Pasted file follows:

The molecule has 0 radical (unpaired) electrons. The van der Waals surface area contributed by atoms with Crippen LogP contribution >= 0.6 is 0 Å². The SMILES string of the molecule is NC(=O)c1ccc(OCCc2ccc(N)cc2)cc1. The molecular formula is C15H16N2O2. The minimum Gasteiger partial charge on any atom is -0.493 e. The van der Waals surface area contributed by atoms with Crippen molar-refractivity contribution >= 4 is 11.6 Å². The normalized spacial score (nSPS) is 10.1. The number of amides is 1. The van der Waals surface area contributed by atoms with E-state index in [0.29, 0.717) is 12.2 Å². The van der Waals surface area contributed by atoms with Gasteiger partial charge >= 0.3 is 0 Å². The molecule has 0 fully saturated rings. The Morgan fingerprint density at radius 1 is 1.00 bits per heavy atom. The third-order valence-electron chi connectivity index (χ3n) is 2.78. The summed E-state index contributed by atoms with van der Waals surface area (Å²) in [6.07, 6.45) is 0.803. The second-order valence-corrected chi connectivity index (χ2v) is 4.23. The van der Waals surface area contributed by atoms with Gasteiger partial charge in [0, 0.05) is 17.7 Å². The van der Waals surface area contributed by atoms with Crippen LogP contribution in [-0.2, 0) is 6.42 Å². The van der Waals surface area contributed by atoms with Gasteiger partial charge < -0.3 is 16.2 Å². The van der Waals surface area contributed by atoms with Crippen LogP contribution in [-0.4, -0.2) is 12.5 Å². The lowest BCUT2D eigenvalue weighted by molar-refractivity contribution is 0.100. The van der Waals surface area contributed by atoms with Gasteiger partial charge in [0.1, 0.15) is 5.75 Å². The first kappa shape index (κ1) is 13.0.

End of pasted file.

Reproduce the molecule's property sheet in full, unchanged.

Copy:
The molecule has 0 radical (unpaired) electrons. The van der Waals surface area contributed by atoms with Crippen LogP contribution >= 0.6 is 0 Å². The SMILES string of the molecule is NC(=O)c1ccc(OCCc2ccc(N)cc2)cc1. The molecular formula is C15H16N2O2. The minimum Gasteiger partial charge on any atom is -0.493 e. The van der Waals surface area contributed by atoms with Crippen molar-refractivity contribution >= 4 is 11.6 Å². The normalized spacial score (nSPS) is 10.1. The number of amides is 1. The van der Waals surface area contributed by atoms with E-state index in [0.29, 0.717) is 12.2 Å². The van der Waals surface area contributed by atoms with Gasteiger partial charge >= 0.3 is 0 Å². The molecule has 0 fully saturated rings. The Morgan fingerprint density at radius 1 is 1.00 bits per heavy atom. The third-order valence-electron chi connectivity index (χ3n) is 2.78. The summed E-state index contributed by atoms with van der Waals surface area (Å²) in [6.07, 6.45) is 0.803. The second-order valence-corrected chi connectivity index (χ2v) is 4.23. The van der Waals surface area contributed by atoms with Gasteiger partial charge in [0, 0.05) is 17.7 Å². The van der Waals surface area contributed by atoms with Crippen LogP contribution in [-0.2, 0) is 6.42 Å². The van der Waals surface area contributed by atoms with Gasteiger partial charge < -0.3 is 16.2 Å². The van der Waals surface area contributed by atoms with Crippen LogP contribution in [-0.4, -0.2) is 12.5 Å². The lowest BCUT2D eigenvalue weighted by molar-refractivity contribution is 0.100. The van der Waals surface area contributed by atoms with Gasteiger partial charge in [0.1, 0.15) is 5.75 Å². The first kappa shape index (κ1) is 13.0.